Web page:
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At higher power, one can appreciate the two features that distinguish ductal from lobular carcinoma: high nuclear grade (anaplastic cytology) and formation of duct-like structures.

BR11 Comedo carcinoma

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An intraductal carcinoma which usually shows many ducts distended by large malignant cells and central necrosis. Note the two large ducts with cancer on right in contrast to smaller benign ducts in the center.

BR19 Infiltrating lobular carcinoma

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Contrast the relatively small size, uniformity, and minimal nuclear atypia of these infiltrating cancer cells with those of infiltrating ductal carcinoma (BR18). Note the "indian file" pattern of infiltration and the absence of gland formation.

BR12 Lobular carcinoma "in situ"

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A distinctive pattern with a "bags of marbles" appearance. The neoplastic cells here are small, uniform, bland and distend the acinar units within a lobule.

(Compare to normal lobule in #1)

BR13 Mucinous (or "colloid") carcinoma

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The tumor cells secrete abundant mucin which dissects the stroma. The cells appear to "float" in this pale background of mucoid material. These tumors are often bulky due to their mucin content.

BR14 Lymphatic spread by carcinoma

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The normal lobule shows two adjacent lymphatic spaces containing clusters of large malignant cells. This is typically seen in aggressive "high grade" or poorly differentiated carcinoma, which spreads rapidly via the lymphatics (e.g. as seen in "inflammatory carcinoma" of breast).

BR15 Diagram of lymphatic drainage of breast

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Drainage is chiefly to the axillary lymph nodes.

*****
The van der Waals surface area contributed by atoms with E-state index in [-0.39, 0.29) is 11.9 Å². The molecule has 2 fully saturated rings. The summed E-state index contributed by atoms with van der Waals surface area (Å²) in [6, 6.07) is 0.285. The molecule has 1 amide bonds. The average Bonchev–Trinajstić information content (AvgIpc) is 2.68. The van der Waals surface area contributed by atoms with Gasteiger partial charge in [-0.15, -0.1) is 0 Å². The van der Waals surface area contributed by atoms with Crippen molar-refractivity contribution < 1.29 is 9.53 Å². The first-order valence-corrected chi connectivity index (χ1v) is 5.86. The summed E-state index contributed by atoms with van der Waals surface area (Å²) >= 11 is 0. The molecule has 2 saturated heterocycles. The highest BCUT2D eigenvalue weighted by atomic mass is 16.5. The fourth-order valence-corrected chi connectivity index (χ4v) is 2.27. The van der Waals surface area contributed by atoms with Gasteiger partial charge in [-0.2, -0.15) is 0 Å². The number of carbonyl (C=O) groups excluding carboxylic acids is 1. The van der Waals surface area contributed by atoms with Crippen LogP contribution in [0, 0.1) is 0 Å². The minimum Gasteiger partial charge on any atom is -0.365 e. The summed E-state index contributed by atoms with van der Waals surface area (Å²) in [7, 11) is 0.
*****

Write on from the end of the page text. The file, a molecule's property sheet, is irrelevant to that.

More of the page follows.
BR16 "Horror Story"

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Right Breast Carcinoma, Autopsy Case A71-205 - Clinical. This patient, a 44 year old white female with a 1 1/2 year history of right breast mass and pain, refused hospitalization for a probable carcinoma of the right breast when seen by her doctor six months prior to admission. Four weeks prior to admission, the patient developed nausea, vomiting, coughing, shortness of breath, fatigue and increasing weakness.

Physical examination on admission revealed a very weak female with a right breast mass with "peau d'orange" skin retraction, muscle retraction, and nontender axillary lymphadenopathy. These features are recognizable on this slide.

Chest x-ray revealed the diffuse lymphangitic spread of carcinoma on the lungs bilaterally with a questionable invasion of rib and calcification of the right axillary lymph node. White blood cell count was 13,4000 with a marked shift to the left.

She was placed on a 5 drug protocol for metastatic carcinoma of the breast consisting of prednisone, cytoxan, Vincristine, Methotrexate, and 5-fluorouracil. On her fourth hospital day the patient had a biopsy of a nodule of skin overlying the right breast. Then on the fifth hospital day a bone marrow aspirate and biopsy were done; these revealed tumor cells.